The purpose of documenting this heartsearing reality is to give voice to the hundreds of thousands of Zimbabweans who have lost everything. – Eric “Harry” Harrison, farmer and author of Jambanja
|“War veterans” storming Eric Harrison’s farm Maioio, in
Zimbabwe 2004. Photo: Eric Harrison
Parked in his drive was a small blue utility truck, which had ghosted in unheard, with two armed policemen sitting in the back and four occupants in the front.
Harry could see that the newcomers were not here for a social visit. In the background stood Harry’s old security guard Joseph, dressed in his faded denim overalls and looking very sheepish. Usually, under no circumstances would anyone get through that gate, unless he reported to Harry first but, there wasn’t much the guard could have done when he had an AK rifle held to his head.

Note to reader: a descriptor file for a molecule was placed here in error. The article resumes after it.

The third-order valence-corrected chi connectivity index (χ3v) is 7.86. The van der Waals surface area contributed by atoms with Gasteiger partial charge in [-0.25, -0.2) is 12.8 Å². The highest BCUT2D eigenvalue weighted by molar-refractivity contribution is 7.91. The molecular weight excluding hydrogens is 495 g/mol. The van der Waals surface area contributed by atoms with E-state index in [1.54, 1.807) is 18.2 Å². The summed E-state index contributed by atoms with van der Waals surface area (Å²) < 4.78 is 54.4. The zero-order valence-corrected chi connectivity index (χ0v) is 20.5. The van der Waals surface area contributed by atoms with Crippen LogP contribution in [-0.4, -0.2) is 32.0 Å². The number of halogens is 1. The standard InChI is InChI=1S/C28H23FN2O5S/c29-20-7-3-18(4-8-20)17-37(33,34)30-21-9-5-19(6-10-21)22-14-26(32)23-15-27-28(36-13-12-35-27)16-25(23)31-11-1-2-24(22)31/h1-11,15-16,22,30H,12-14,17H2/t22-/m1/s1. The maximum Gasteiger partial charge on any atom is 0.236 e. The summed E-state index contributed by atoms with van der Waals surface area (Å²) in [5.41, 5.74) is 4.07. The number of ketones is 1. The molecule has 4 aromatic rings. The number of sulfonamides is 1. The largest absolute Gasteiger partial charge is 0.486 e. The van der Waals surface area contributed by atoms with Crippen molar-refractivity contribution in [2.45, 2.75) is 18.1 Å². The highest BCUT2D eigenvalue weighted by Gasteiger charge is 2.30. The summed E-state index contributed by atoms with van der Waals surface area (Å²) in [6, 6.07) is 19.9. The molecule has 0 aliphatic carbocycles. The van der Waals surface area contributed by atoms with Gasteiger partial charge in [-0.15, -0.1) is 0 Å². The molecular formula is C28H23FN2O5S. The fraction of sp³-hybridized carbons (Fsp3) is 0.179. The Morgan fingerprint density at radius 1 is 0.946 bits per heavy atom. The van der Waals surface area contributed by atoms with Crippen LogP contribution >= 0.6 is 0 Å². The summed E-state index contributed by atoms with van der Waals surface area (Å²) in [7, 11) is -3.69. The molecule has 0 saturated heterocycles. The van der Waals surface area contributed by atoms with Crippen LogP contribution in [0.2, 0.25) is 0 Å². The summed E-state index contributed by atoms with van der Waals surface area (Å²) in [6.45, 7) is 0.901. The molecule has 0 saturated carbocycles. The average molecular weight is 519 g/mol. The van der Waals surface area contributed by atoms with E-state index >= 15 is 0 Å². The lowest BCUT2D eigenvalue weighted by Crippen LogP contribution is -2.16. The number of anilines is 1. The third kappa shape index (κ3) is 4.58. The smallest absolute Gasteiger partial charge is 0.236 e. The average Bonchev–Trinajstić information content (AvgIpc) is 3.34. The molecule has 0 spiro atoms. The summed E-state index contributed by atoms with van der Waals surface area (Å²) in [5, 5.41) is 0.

The apparent leader of this group was a short, stocky, well-dressed individual wearing a floppy white hat and ambled over to where Harry was standing on the back veranda. Harry felt Joan come to his side, her hand gripping his wrist.
He didn’t say a word as Whitehat stepped forward
“We are the new owners of Maioio Farm,” he said menacingly, as he pointed to the other three.
“You have got 24 hours to get off – now move it!”[…]